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On December 16, 1918, Winston Churchill said: “We must look forward one hundred, two hundred, three hundred years, to the time when the vast continent of Australia will contain an enormous population; and when that great population will look back through the preceding periods of time to the world-shaking episode of the Great War, and when they will seek out with the most intense care every detail of that struggle; when the movements of every battalion, of every company, will be elaborately unfolded to the gaze of all; when every family will seek to trace some connection with the heroes who landed on the Gallipoli Peninsula, or fought on the Somme, or in other great battles in France…” Throughout the last four years South Australians have collectively looked back over the last century and commemorated, remembered, and honoured those who served in the First World War, their families and loved ones. Names of places that four years ago were perhaps unknown to many of us are now etched in our memories: Fromelles, Pozieres, VC Corner, Villers Bretonneux, Passchendaele, Bullecourt, Hamel, Montbrehain. In the Middle East, General Allenby described the Australian Light Horse’s two-and half-year trek from the Suez Canal to Damascus as ‘the finest cavalry feat the world has ever known.’ On 12 November 1918, then Premier of South Australia, The Hon Archibald Henry Peake, said in a statement to Parliament:

The Hon Steven Marshall MP, Premier of South Australia

“There is no question whatever that we have been and still are living in great and eventful times, the like of which we may never see again, and those who have passed through them will be able to tell their children and to their children’s children of the anxious and perilous times of the great war, in which everything was staked.” Premier Peake went on to reflect on the catastrophe of the Great War and his fervent hope that it never be repeated. As history has shown world events would dash Premier Peake’s hope when, on 3 September 1939, Prime Minister Robert Menzies announced that Great Britain had declared war on Germany and that Australia was also at war. The Second World War would claim the lives of 39,000 Australian servicemen and women. Only five years after its end in 1945, over 17,000 Australian service personnel were deployed during the three years of the Korean War - 340 would not return. Of the 60,000 deployed in the Vietnam War, 521 would give their all. The Malayan Emergency – 39, the Indonesian Confrontation – 21, Afghanistan - 43, the list goes on. 102,867 people have given their lives in the defence of our nation and our values. It is easy to reduce the service of our military personnel to a statistical analysis but they and their families have given much more. Last year I paid my respects at the Tomb of the Unknown Australian Soldier in the Hall of Memory at the Australian War Memorial in Canberra. Surrounding the tomb, and often referenced by the War Memorial’s Director, Dr Brendan Nelson, are 15 stained glass windows each inscribed with an image and a distinctive quality of the Australian serviceman. The windows are arranged in three groups of five on the walls of the Hall of Memory under three broad categories: personal, social and fighting. Resource, candour, devotion, curiosity, audacity, independence, patriotism, chivalry, loyalty, coolness, control, endurance, decision, ancestry and comradeship. Far more than statistics, our servicemen and women have carved out the values that bind us as a nation and to which we aspire. When the First World War ended there were approximately 167,000 Australian servicemen overseas in Europe, the United Kingdom or in the Middle East. Demobilisation and repatriation of these men and looking after the families of those who had lost loved ones became a priority matter for the government. Our service personnel and their families remain a priority today. We honour their commitment to serve when we attend commemorative services on Anzac Day, Remembrance Day, Vietnam Veterans’ Day and other significant days each year. In 2003 Prime Minister John Howard said to returning soldiers from the Iraq conflict: “You went abroad as part of a great Australian military tradition, a tradition that has never sought to oppress people … but rather a tradition that seeks to defend what is good in the world, that seeks to uphold the values for which this nation stands and seeks to deliver freedom from tyranny, from terror and oppression.” The tradition continues in the knowledge that our values may at times need to be defended in other parts of the world and that our servicemen and women will do so drawing on the examples set generations ago. We Will Remember Them.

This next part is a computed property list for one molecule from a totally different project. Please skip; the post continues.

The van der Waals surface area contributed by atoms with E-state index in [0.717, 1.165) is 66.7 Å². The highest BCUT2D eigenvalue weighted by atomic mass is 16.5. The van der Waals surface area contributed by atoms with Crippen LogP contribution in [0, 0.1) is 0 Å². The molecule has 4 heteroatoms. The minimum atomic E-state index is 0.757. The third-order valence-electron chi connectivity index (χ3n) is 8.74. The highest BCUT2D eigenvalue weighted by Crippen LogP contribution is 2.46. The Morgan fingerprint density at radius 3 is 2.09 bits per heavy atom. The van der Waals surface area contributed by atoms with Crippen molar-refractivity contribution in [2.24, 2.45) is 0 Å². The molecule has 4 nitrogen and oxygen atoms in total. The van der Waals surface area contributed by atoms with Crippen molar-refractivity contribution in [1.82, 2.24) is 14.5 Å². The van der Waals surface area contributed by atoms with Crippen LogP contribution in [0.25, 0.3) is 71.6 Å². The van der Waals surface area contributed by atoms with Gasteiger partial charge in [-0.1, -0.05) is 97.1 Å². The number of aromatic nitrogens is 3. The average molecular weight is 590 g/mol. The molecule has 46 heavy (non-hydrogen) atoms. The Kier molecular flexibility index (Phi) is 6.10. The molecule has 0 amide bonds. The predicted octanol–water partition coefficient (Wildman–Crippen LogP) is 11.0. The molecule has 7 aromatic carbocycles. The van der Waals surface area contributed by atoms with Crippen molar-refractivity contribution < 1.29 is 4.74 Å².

Profile for The Last Post Magazine

The Last Post Magazine Anzac Day 2019  

In 2019 TLP editor Greg T Ross visited Japan under the Japan-Australia Grassroots Exchange Programme. To commemorate the visit and the prog...

The Last Post Magazine Anzac Day 2019  

In 2019 TLP editor Greg T Ross visited Japan under the Japan-Australia Grassroots Exchange Programme. To commemorate the visit and the prog...

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